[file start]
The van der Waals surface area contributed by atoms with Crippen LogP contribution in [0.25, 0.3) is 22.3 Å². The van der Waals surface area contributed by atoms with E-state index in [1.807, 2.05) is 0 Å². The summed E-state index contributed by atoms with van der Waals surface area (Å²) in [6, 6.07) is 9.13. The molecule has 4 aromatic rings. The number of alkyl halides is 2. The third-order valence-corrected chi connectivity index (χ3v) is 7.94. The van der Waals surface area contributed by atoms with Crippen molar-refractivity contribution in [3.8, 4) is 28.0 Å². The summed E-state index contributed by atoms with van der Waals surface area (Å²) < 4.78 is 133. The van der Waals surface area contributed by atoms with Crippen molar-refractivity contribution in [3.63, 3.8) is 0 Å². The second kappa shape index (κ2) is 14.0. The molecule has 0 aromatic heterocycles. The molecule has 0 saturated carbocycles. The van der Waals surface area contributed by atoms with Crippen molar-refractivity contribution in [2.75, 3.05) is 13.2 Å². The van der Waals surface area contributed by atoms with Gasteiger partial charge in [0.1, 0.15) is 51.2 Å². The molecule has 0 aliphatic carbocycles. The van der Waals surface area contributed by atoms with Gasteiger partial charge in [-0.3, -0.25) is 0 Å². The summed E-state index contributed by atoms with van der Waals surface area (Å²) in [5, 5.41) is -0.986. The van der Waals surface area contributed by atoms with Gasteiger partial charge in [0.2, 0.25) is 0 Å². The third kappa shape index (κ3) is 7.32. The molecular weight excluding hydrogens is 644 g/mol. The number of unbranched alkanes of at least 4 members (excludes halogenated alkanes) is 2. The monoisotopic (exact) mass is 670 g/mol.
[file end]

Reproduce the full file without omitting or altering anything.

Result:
The van der Waals surface area contributed by atoms with Crippen LogP contribution in [0.25, 0.3) is 22.3 Å². The van der Waals surface area contributed by atoms with E-state index in [1.807, 2.05) is 0 Å². The summed E-state index contributed by atoms with van der Waals surface area (Å²) in [6, 6.07) is 9.13. The molecule has 4 aromatic rings. The number of alkyl halides is 2. The third-order valence-corrected chi connectivity index (χ3v) is 7.94. The van der Waals surface area contributed by atoms with Crippen molar-refractivity contribution in [3.8, 4) is 28.0 Å². The summed E-state index contributed by atoms with van der Waals surface area (Å²) < 4.78 is 133. The van der Waals surface area contributed by atoms with Crippen molar-refractivity contribution in [3.63, 3.8) is 0 Å². The second kappa shape index (κ2) is 14.0. The molecule has 0 aromatic heterocycles. The molecule has 0 saturated carbocycles. The van der Waals surface area contributed by atoms with Crippen molar-refractivity contribution in [2.75, 3.05) is 13.2 Å². The van der Waals surface area contributed by atoms with Gasteiger partial charge in [0.1, 0.15) is 51.2 Å². The molecule has 0 aliphatic carbocycles. The van der Waals surface area contributed by atoms with Gasteiger partial charge in [-0.3, -0.25) is 0 Å². The summed E-state index contributed by atoms with van der Waals surface area (Å²) in [5, 5.41) is -0.986. The van der Waals surface area contributed by atoms with Gasteiger partial charge in [0.2, 0.25) is 0 Å². The third kappa shape index (κ3) is 7.32. The molecular weight excluding hydrogens is 644 g/mol. The number of unbranched alkanes of at least 4 members (excludes halogenated alkanes) is 2. The monoisotopic (exact) mass is 670 g/mol.